(20) When given chronically over 6 weeks the advantages of adding benserazide (50 mg kg-1 day-1) to levodopa (40 mg kg-1 day-1) were less marked and although more dopamine was present in the striatum than with levodopa given alone (200 mg kg-1 day-1) there was no evidence of any increase in its metabolites (HVA and DOPAC) and therefore of its turnover and utilisation.
(n.) A lane. See Loanin.
(a.) Being without a companion; being by one's self; also, sad from lack of companionship; lonely; as, a lone traveler or watcher.
(a.) Single; unmarried, or in widowhood.
(a.) Being apart from other things of the kind; being by itself; also, apart from human dwellings and resort; as, a lone house.
(a.) Unfrequented by human beings; solitary.
(1) For his lone, perilous journey that defied the US occupation authorities, Burchett was pilloried, not least by his embedded colleagues.
(2) Brewdog backs down over Lone Wolf pub trademark dispute Read more The fast-growing Scottish brewer, which has burnished its underdog credentials with vocal criticism of how major brewers operate , recently launched a vodka brand called Lone Wolf.
(3) "It's a very open question as to whether this will come," said a diplomat in Brussels, adding that Cameron could find himself in the lonely position of being the sole national leader urging a renegotiation.
(4) Even the landscape is secretive: vast tracts of crown land and hidden valleys with nothing but a dead end road and lonely farmhouse, with a tractor and trailer pulled across the farmyard for protection.
(5) Committing to ploughing a lone furrow without international agreement will damage our economy for little or no environmental benefit.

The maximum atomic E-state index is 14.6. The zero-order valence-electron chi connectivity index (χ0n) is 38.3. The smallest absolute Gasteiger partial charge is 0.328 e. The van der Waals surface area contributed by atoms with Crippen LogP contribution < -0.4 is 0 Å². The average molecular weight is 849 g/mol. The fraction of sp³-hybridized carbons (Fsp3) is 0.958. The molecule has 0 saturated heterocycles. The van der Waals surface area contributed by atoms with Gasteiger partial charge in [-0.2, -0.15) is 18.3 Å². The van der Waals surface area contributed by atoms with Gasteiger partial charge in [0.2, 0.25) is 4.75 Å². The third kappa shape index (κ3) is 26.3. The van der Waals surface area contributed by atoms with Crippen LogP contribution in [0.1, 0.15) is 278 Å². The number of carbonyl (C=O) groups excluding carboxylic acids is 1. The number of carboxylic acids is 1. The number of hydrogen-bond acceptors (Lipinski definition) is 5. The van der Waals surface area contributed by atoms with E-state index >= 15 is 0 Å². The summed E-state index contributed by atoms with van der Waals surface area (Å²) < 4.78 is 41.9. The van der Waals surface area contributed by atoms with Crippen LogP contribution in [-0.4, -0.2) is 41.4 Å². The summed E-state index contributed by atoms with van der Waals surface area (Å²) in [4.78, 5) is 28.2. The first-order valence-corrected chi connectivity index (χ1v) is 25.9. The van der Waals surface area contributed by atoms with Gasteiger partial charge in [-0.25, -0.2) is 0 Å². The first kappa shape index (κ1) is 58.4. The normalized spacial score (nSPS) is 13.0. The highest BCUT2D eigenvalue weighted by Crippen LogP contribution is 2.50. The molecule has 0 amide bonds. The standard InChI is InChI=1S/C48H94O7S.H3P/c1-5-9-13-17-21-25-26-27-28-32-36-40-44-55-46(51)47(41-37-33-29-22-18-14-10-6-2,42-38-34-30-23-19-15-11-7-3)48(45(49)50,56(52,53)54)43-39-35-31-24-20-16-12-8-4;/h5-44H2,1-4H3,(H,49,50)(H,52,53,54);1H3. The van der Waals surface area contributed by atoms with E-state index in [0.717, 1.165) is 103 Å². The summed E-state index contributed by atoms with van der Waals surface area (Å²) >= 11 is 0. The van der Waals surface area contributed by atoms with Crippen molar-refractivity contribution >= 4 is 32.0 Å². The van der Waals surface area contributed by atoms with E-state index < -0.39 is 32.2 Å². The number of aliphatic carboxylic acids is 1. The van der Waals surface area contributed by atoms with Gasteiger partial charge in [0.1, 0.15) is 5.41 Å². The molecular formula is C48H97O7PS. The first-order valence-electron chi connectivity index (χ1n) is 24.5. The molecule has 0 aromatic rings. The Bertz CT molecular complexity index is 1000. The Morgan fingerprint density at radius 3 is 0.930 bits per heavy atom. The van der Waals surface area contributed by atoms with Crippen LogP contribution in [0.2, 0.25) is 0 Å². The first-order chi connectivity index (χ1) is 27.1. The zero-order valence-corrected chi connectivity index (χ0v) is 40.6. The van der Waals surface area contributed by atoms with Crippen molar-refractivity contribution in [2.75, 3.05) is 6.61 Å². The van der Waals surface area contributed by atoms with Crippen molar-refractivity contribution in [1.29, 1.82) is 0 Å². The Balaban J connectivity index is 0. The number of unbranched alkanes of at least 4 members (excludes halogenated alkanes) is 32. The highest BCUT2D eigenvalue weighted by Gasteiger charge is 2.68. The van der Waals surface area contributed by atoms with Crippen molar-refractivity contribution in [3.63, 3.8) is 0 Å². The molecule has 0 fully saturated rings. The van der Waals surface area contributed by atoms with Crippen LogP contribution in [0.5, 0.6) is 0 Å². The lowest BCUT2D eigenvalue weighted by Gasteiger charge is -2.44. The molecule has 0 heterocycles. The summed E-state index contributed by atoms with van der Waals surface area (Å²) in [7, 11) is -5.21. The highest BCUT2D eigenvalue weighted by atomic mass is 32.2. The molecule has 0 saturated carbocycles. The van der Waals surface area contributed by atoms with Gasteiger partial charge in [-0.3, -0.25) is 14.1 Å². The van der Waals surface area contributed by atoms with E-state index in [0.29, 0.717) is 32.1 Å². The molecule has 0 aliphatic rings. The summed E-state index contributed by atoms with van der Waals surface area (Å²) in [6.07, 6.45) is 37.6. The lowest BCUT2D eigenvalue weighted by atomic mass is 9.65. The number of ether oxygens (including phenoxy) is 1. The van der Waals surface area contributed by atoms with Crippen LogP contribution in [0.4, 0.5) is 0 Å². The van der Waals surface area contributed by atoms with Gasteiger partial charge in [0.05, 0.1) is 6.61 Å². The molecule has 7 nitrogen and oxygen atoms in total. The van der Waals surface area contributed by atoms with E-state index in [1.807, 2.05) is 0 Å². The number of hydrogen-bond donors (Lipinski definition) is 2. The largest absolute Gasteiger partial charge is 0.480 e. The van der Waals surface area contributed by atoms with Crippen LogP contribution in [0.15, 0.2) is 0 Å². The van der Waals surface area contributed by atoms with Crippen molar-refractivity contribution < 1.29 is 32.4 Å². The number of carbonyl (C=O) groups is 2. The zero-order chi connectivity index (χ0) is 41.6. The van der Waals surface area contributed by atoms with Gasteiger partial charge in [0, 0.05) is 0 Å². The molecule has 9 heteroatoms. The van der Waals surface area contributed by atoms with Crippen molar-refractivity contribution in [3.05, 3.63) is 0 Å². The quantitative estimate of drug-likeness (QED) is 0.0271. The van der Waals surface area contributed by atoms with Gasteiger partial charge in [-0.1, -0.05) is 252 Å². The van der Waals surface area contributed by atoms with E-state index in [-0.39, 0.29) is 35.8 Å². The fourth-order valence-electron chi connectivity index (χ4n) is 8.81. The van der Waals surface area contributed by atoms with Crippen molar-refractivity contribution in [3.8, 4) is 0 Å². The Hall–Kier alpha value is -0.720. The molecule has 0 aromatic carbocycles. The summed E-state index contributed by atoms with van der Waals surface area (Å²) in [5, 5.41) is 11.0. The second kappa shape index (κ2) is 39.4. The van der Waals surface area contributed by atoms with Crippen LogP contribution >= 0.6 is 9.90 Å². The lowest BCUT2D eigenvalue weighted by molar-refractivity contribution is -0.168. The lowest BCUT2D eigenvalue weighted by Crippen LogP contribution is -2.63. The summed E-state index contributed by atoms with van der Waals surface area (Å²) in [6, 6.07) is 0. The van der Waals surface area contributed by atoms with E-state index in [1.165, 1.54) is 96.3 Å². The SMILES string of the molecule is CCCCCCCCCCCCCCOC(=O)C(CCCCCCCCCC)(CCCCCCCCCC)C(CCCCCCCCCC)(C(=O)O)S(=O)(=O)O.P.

(6) McVeigh may have thought of himself as a lone wolf, but he was not one.
(7) Striking a completely different note, Kelly Smith, a Texan who lives in Sedgefield, draped herself in the US flag and made a lone stand in support of her president.
(8) The opiates undergo binding to their amine-binding sites via the lone electron pair on nitrogen.
(9) Peter Travers, film critic at Rolling Stone, offered a simpler explanation: "Why is The Lone Ranger such a huge flop at the box office?"
(10) Unsurprisingly, one of the three lonely references at the end of O'Reilly's essay is to a 2012 speech entitled " Regulation: Looking Backward, Looking Forward" by Cass Sunstein , the prominent American legal scholar who is the chief theorist of the nudging state.
(11) In a sneak preview of the findings, Howard Reed of Landman Economics, who was commissioned to do the work, told a meeting this week that "most of the gain" from raising the income tax allowance goes to "families who aren't very poor in the first place", and instead increasing tax credits for working low-income families was the "best targeted way of encouraging work among lone parents and workless couples".
(12) Vauxhall Tower Like a cigarette stubbed out by the Thames, the Vauxhall's lonely stump looks cast adrift, a piece of Pudong that's lost its way.
(13) The South Korean sat on Fifa’s executive committee for 17 years until 2011 but claims he was a lone voice of criticism against Blatter for much of that time.
(14) At the time, it was a lone moment of respite for the Americans in what had become an unrelenting assault.
(15) Photograph: Fabio De Paola Thomas Howarth: student, Derby "There's this perception that you've got to be furiously depressed and lonely to listen to the Smiths," says Thomas Howarth, 18, from Derby.
(16) Patients with chronic lone atrial fibrillation (LAF) were treated with quinidine according to a special schedule to establish sinus rhythm and prevent recurrences.
(17) T he image of the lone wolf who splits from the pack has been a staple of popular culture since the 19th century, cropping up in stories about empire and exploration from British India to the wild west.
(18) I wasn't prepared for Madiba (his clan name) coming into my life, but now we make sure we spend time with each other because we were so lonely before.
(19) She refers to the Greens’ Caroline Lucas as a more recent example of a lone MP seen to be making a difference.
(20) According to the ONS, "comparing lone parents and couple households, the latter have a much lower chance of being a workless household".